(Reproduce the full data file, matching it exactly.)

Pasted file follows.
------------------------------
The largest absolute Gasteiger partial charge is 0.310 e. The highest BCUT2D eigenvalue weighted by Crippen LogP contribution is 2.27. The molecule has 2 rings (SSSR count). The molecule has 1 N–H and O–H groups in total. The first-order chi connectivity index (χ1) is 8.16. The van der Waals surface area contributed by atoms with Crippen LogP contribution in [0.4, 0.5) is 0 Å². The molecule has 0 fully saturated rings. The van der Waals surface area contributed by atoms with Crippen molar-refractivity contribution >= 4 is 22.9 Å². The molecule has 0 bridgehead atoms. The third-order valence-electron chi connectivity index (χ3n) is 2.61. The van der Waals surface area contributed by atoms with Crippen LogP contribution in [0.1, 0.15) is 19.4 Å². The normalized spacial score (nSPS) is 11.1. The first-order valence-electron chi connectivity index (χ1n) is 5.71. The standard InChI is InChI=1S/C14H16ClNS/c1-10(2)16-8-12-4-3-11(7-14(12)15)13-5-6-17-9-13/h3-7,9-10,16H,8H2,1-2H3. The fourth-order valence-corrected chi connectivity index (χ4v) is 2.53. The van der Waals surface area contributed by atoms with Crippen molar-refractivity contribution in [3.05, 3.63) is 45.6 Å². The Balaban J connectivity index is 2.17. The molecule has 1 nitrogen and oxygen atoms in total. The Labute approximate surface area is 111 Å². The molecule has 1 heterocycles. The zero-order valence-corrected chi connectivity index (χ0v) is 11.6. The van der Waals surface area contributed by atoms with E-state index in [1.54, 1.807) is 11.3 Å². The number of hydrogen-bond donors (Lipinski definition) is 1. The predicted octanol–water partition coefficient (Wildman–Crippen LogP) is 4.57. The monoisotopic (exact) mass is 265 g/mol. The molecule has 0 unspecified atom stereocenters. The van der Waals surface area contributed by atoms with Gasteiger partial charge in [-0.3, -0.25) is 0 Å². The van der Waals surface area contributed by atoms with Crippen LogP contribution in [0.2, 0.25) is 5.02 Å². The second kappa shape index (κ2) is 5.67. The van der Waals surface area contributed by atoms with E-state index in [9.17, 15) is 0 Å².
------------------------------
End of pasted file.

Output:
The largest absolute Gasteiger partial charge is 0.310 e. The highest BCUT2D eigenvalue weighted by Crippen LogP contribution is 2.27. The molecule has 2 rings (SSSR count). The molecule has 1 N–H and O–H groups in total. The first-order chi connectivity index (χ1) is 8.16. The van der Waals surface area contributed by atoms with Crippen LogP contribution in [0.4, 0.5) is 0 Å². The molecule has 0 fully saturated rings. The van der Waals surface area contributed by atoms with Crippen molar-refractivity contribution >= 4 is 22.9 Å². The molecule has 0 bridgehead atoms. The third-order valence-electron chi connectivity index (χ3n) is 2.61. The van der Waals surface area contributed by atoms with Crippen LogP contribution in [0.1, 0.15) is 19.4 Å². The normalized spacial score (nSPS) is 11.1. The first-order valence-electron chi connectivity index (χ1n) is 5.71. The standard InChI is InChI=1S/C14H16ClNS/c1-10(2)16-8-12-4-3-11(7-14(12)15)13-5-6-17-9-13/h3-7,9-10,16H,8H2,1-2H3. The fourth-order valence-corrected chi connectivity index (χ4v) is 2.53. The van der Waals surface area contributed by atoms with Crippen molar-refractivity contribution in [3.05, 3.63) is 45.6 Å². The Balaban J connectivity index is 2.17. The molecule has 1 nitrogen and oxygen atoms in total. The Labute approximate surface area is 111 Å². The molecule has 1 heterocycles. The zero-order valence-corrected chi connectivity index (χ0v) is 11.6. The van der Waals surface area contributed by atoms with E-state index in [1.54, 1.807) is 11.3 Å². The number of hydrogen-bond donors (Lipinski definition) is 1. The predicted octanol–water partition coefficient (Wildman–Crippen LogP) is 4.57. The monoisotopic (exact) mass is 265 g/mol. The molecule has 0 unspecified atom stereocenters. The van der Waals surface area contributed by atoms with Gasteiger partial charge in [-0.3, -0.25) is 0 Å². The van der Waals surface area contributed by atoms with Crippen LogP contribution in [0.2, 0.25) is 5.02 Å². The second kappa shape index (κ2) is 5.67. The van der Waals surface area contributed by atoms with E-state index in [9.17, 15) is 0 Å².